NORMAN, Okla. -- Oklahoma (No. 6 BCS, No. 7 AP) lost a lot in a victory over Texas A&M.
All-American Ryan Broyles, the NCAA's career leader in receptions, tore the anterior cruciate ligament in his left knee and will miss the remainder of the season.
He got hurt while cutting to make his second catch of the game, a 30-yarder that set up one of four third-quarter touchdowns in the Sooners' 41-25 victory Saturday.
"It's just a bad deal," quarterback Landry Jones said. "You hate for something like that to happen to such a good guy."
Broyles left the field in tears. He entered the game averaging 13.2 yards on 81 catches. His two catches went for 57 and 30 yards.
"He's such a special, special player," coach Bob Stoops said. "It's deflating for him and for all of us. ... Your heart drops when you first hear it."
The Sooners (8-1, 5-1 Big 12) scored on four straight possessions after leading 13-10 at halftime. Texas A&M (5-4, 3-3) had its second-half troubles continue -- the Aggies gave up big second-half leads in its previous three losses.
The Aggies, headed for the Southeastern Conference, won't miss coming to Norman. They're now 0-7 on Owen Field during the Bob Stoops era; the previous six losses had come by an average of 41 points.
"We knew we were facing a very good defense, but the bottom line is you just can't turn the ball over like we did today and expect to win a football game," coach Mike Sherman said. "Take no credit away from Oklahoma, but we gave them 14 points there in the third quarter and then we had a short punt, and you can't play football that way."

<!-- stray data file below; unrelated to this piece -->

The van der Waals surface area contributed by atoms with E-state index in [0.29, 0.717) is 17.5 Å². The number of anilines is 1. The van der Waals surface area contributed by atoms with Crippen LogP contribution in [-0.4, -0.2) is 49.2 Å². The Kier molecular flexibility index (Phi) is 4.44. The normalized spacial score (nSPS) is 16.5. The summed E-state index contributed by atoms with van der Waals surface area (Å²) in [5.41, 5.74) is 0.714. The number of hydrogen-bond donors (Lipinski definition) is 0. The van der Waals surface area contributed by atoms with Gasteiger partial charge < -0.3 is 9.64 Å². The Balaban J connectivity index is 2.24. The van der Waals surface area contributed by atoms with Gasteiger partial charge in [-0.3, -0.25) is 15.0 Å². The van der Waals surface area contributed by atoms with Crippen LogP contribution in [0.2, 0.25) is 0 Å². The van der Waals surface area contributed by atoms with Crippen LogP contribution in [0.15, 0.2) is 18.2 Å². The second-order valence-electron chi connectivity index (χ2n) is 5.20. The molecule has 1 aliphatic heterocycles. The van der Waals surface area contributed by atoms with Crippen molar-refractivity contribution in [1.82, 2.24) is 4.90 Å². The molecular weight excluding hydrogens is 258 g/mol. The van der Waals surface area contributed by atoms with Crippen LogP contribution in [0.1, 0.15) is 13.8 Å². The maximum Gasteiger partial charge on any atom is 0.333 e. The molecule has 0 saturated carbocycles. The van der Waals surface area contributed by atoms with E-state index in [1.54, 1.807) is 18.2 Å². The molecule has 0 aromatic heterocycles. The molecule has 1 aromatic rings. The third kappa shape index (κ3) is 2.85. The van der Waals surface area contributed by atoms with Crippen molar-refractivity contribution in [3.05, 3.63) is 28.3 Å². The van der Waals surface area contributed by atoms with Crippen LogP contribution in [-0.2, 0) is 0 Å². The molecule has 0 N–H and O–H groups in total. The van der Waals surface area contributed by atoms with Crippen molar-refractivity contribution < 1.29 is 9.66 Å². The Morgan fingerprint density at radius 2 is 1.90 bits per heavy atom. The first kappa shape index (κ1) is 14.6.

Jones threw third-quarter touchdown passes of 31 yards to Jaz Reynolds, who made a nifty one-handed grab, and 39 yards to Kenny Stills. Tailback Roy Finch and backup quarterback Blake Bell added short touchdown runs in the third.
Texas A&M's seven third-quarter possessions produced four punts, two turnovers and a missed field goal. One punt, into the 30-mph wind, netted just 14 yards and set Oklahoma up at the Aggies' 31-yard line. On the first play, Jones hit Reynolds down the right side.
A&M's next drive ended with an interception by defensive end Ronnell Lewis, who caught a tipped ball and returned it 11 yards to the Aggies' 28. Finch scored five plays later. The Sooners needed one play to score after an interception by Jamell Fleming -- Jones' long pass to Stills down the left sideline to make it 41-10.
Reynolds had six catches for 75 yards, Stills two for 44. They and others will be expected to fill the void left by Broyles.
"We have to step up and show everyone what we're made of, that we're not a sideshow," Reynolds said. "You have to just keep playing and roll with the punches. But when you lose one of your captains, it's pretty hard on everybody."
Oklahoma was playing at home for the first time since its 39-game home winning streak ended with a loss to Texas Tech two weeks ago. The Sooners' potent offense struggled throughout the first half whether moving into or with the strong wind.
Going downwind in the second quarter, the Sooners needed 18 plays to cover only 58 yards on one drive. After three incompletions from the 21-yard line, they settled for a field goal and a 13-3 lead.
Texas A&M countered less than a minute later with the biggest gainer of the afternoon, a 79-yard touchdown pass from Ryan Tannehill to Ryan Swope. Tannehill drifted left out of the pocket and bought time until finding Swope behind the defense about 35 yards downfield. Swope easily outran two defenders to the end zone.
In the first quarter, facing third-and-19 at the A&M 29 and moving into the wind, Oklahoma chose to punt. The ball was downed at the 1, and four plays later the Sooners forced a fumble at the 18. But they didn't fully capitalize on their good luck and had to settle for a field goal.
Oklahoma's only first-half TD came on a 2-yard keeper by the 6-foot-6, 245-pound Bell, who ended the day with a dozen carries, most in short-yardage situations, and two touchdowns.
ESPN senior college football writer Mark Schlabach explains what the leaked conversation between Laremy Tunsil and Ole Miss athletic director John Miller and Tunsil admitting after the NFL draft may mean for Ole Miss.
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